WASHINGTON (CNS) — The U.S. bishops will concelebrate Mass at St. Peter Claver Church in Baltimore Nov. 14, the first day of their fall general assembly.
Established in 1888, St. Peter of Claver has the largest African-American Catholic congregation in the city and has a long-standing tradition of civil rights activism.
Named for the patron saint of slaves and ministry to African-Americans, today St. Peter Claver is twinned with St. Pius V. The parish community is in Baltimore’s Sandtown-Winchester neighborhood, not far from where Freddie Gray Jr. was arrested in April 2015 and suffered fatal injuries while in police custody.
Gray’s death was the flashpoint in rioting that raised awareness of urban dysfunction in the center of the nation’s first archdiocese.
“I am grateful to be able to join my brother bishops on this occasion as we concelebrate Mass at such a significant church in Baltimore’s history,” said Archbishop Joseph E. Kurtz of Louisville, Kentucky, president of the U.S. Conference of Catholic Bishops.
“Together, we offer our solidarity and support to Baltimore’s African-American community as we work in unity toward peaceful solutions in all our communities across the country,” he said in a Nov. 3 statement.
“The decision by the leadership of the bishops’ conference to hold this special Mass at St. Peter Claver Church in West Baltimore underscores the church’s great pastoral concern for the challenges that are present in too many cities in our country and for our sisters and brothers who are affected by them,” said Baltimore Archbishop William E. Lori.
St. Peter Claver Church is staffed by priests of the Society of St. Joseph of the Sacred Heart, better known as the Josephites. The religious community, founded after the Civil War to minister to newly freed slaves, serves in parishes and special ministries, spanning seven states and the District of Columbia.
On the agenda for the bishops’ Nov. 14-16 fall meeting is a discussion of ways for the church to promote peace in U.S. communities torn apart by violence. It will stem from a report to be presented to the bishops from a task force formed this past summer after shootings by police and of police took place in Baton Rouge, Louisiana; Minneapolis; and Dallas.
When Archbishop Kurtz announced creation of the USCCB Task Force to Promote Peace in Our Communities, he said there needed to be “ways of nurturing an open, honest and civil dialogue on issues of race relations, restorative justice, mental health, economic opportunity and addressing the question of pervasive gun violence.”
The USCCB also declared Sept. 9 of this year as national Day of Prayer for Peace in Our Communities. On that day in Baltimore, Archbishop Lori led a prayer walk in the Sandtown-Winchester neighborhood. The event was hosted by St. Peter Claver and included a listening session led by the archbishop.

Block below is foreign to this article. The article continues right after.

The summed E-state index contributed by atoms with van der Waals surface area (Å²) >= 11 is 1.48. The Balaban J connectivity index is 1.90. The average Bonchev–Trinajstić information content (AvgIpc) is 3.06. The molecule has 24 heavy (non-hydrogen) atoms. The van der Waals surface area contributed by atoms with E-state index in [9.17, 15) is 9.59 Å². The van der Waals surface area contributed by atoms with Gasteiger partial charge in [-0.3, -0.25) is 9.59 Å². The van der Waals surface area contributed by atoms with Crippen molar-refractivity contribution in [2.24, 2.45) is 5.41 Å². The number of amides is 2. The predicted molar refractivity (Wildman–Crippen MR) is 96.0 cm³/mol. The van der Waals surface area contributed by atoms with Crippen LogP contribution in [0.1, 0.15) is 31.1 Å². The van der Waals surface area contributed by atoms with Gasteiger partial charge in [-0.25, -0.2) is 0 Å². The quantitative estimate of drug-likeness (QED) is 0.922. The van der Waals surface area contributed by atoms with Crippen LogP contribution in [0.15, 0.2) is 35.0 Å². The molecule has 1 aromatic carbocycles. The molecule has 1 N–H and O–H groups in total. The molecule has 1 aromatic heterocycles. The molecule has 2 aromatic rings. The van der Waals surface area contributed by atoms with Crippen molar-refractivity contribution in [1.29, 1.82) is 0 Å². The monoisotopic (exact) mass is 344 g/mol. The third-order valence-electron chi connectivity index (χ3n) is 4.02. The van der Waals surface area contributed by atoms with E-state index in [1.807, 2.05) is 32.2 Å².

Following Deacon Willard Witherspoon, who carried the crucifix, more than 100 men and women, some requiring assistance, made three stops west of the church, where Ray Kelly, a parishioner of St. Peter Claver and director of the No Boundaries Coalition, described as many heinous acts of violence.
The first stop was on North Carey Street, where Antonio Addison, 22, was fatally shot in May. The second was outside New Song Worship and Arts Center on North Calhoun Street, where Addison’s funeral unraveled when his brother shot their father. Near the corner of Baker and Leslie, Kelly paused to tell of the July murder of Taymen Brown.
“That’s three murders in three blocks in three months,” Kelly said.
Beside pastors and parishioners from a number of Baltimore churches, participants included Carolyn Woo, CEO of Baltimore-based Catholic Relief Services; William J. McCarthy, president and CEO of Catholic Charities of Baltimore; and John Schiavone, president and CEO of the Society of St. Vincent de Paul of Baltimore.
Giving readings at the stops were Josephite Father Ray P. Bomberger, pastor of St. Peter Claver; Baltimore Auxiliary Bishop Denis J. Madden; and Father Augustine Inwang, of the Missionaries of St. Paul and pastor of Transfiguration Catholic Community.
During the listening session, five speakers from as many parishes respectfully asked Archbishop Lori and the Catholic Church to advocate for them on a number of fronts, highlighting education and opportunity, including for ex-offenders, while noting the power of the church.
When the U.S. bishops’ initiative on peaceful communities was announced, Archbishop Lori sought the counsel of Bishop Madden, who has led more than 100 walks for peace since becoming an auxiliary bishop of Baltimore in 2005.
“I asked Bishop Madden, ‘should we have a big pontifical Mass, or a banquet?'” Archbishop Lori said, anticipating the response. “No, he said, ‘Let us do what we always do, walk, pray and remember what has to happen to work for a brighter future.'”
Trudy Scott, 55, a parishioner of the former St. Martin Church and now Transfiguration Catholic Community, where she does everything from lector to schedule hall rentals, is a veteran of many of those walks.
“We need peace in the streets, and the church’s presence may be the turning point,” Scott said during the Sept. 9 event. “We may get tired, but we can’t give up,” she told the Catholic Review, Baltimore’s archdiocesan news website and magazine.
Contributing to this story was Paul McMullen in Baltimore.
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